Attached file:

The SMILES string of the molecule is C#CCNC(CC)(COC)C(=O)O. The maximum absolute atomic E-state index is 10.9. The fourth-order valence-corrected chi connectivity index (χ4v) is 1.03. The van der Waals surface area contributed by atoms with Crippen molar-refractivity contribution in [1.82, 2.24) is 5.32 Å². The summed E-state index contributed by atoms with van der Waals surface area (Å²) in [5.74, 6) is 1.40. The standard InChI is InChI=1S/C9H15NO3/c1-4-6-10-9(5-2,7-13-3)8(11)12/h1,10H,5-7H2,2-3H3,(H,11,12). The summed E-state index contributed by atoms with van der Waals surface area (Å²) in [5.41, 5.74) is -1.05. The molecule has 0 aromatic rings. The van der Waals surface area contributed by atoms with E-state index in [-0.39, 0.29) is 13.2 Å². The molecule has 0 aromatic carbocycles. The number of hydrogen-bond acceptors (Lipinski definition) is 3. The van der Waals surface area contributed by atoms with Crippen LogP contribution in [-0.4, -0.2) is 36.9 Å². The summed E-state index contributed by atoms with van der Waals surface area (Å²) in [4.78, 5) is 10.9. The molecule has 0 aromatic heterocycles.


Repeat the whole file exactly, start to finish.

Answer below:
The SMILES string of the molecule is C#CCNC(CC)(COC)C(=O)O. The maximum absolute atomic E-state index is 10.9. The fourth-order valence-corrected chi connectivity index (χ4v) is 1.03. The van der Waals surface area contributed by atoms with Crippen molar-refractivity contribution in [1.82, 2.24) is 5.32 Å². The summed E-state index contributed by atoms with van der Waals surface area (Å²) in [5.74, 6) is 1.40. The standard InChI is InChI=1S/C9H15NO3/c1-4-6-10-9(5-2,7-13-3)8(11)12/h1,10H,5-7H2,2-3H3,(H,11,12). The summed E-state index contributed by atoms with van der Waals surface area (Å²) in [5.41, 5.74) is -1.05. The molecule has 0 aromatic rings. The van der Waals surface area contributed by atoms with E-state index in [-0.39, 0.29) is 13.2 Å². The molecule has 0 aromatic carbocycles. The number of hydrogen-bond acceptors (Lipinski definition) is 3. The van der Waals surface area contributed by atoms with Crippen LogP contribution in [-0.4, -0.2) is 36.9 Å². The summed E-state index contributed by atoms with van der Waals surface area (Å²) in [4.78, 5) is 10.9. The molecule has 0 aromatic heterocycles.